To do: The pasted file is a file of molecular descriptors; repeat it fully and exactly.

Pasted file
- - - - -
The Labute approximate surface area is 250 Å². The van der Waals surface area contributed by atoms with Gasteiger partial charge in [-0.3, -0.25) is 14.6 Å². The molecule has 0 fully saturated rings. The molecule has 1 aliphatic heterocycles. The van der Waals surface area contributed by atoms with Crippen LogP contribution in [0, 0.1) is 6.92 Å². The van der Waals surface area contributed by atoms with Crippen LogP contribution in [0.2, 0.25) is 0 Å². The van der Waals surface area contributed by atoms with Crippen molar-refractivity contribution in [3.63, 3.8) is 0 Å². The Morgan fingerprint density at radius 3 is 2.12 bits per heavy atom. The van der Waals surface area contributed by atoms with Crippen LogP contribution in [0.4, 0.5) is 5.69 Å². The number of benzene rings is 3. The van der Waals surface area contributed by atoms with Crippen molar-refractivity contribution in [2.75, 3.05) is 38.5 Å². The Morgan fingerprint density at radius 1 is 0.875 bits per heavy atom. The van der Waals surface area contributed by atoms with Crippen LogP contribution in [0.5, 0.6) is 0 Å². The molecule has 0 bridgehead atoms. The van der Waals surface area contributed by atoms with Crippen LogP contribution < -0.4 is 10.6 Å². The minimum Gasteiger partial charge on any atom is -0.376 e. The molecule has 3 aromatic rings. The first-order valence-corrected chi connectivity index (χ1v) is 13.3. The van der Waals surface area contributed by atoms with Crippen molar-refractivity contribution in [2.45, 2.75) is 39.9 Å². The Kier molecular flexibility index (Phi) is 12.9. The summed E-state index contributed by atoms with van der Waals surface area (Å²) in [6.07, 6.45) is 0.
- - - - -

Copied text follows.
The Labute approximate surface area is 250 Å². The van der Waals surface area contributed by atoms with Gasteiger partial charge in [-0.3, -0.25) is 14.6 Å². The molecule has 0 fully saturated rings. The molecule has 1 aliphatic heterocycles. The van der Waals surface area contributed by atoms with Crippen LogP contribution in [0, 0.1) is 6.92 Å². The van der Waals surface area contributed by atoms with Crippen LogP contribution in [0.2, 0.25) is 0 Å². The van der Waals surface area contributed by atoms with Crippen molar-refractivity contribution in [3.63, 3.8) is 0 Å². The Morgan fingerprint density at radius 3 is 2.12 bits per heavy atom. The van der Waals surface area contributed by atoms with Crippen LogP contribution in [0.4, 0.5) is 5.69 Å². The number of benzene rings is 3. The van der Waals surface area contributed by atoms with Crippen molar-refractivity contribution in [2.75, 3.05) is 38.5 Å². The Morgan fingerprint density at radius 1 is 0.875 bits per heavy atom. The van der Waals surface area contributed by atoms with Crippen LogP contribution in [0.5, 0.6) is 0 Å². The molecule has 0 bridgehead atoms. The van der Waals surface area contributed by atoms with Crippen LogP contribution < -0.4 is 10.6 Å². The minimum Gasteiger partial charge on any atom is -0.376 e. The molecule has 3 aromatic rings. The first-order valence-corrected chi connectivity index (χ1v) is 13.3. The van der Waals surface area contributed by atoms with Crippen molar-refractivity contribution in [2.45, 2.75) is 39.9 Å². The Kier molecular flexibility index (Phi) is 12.9. The summed E-state index contributed by atoms with van der Waals surface area (Å²) in [6.07, 6.45) is 0.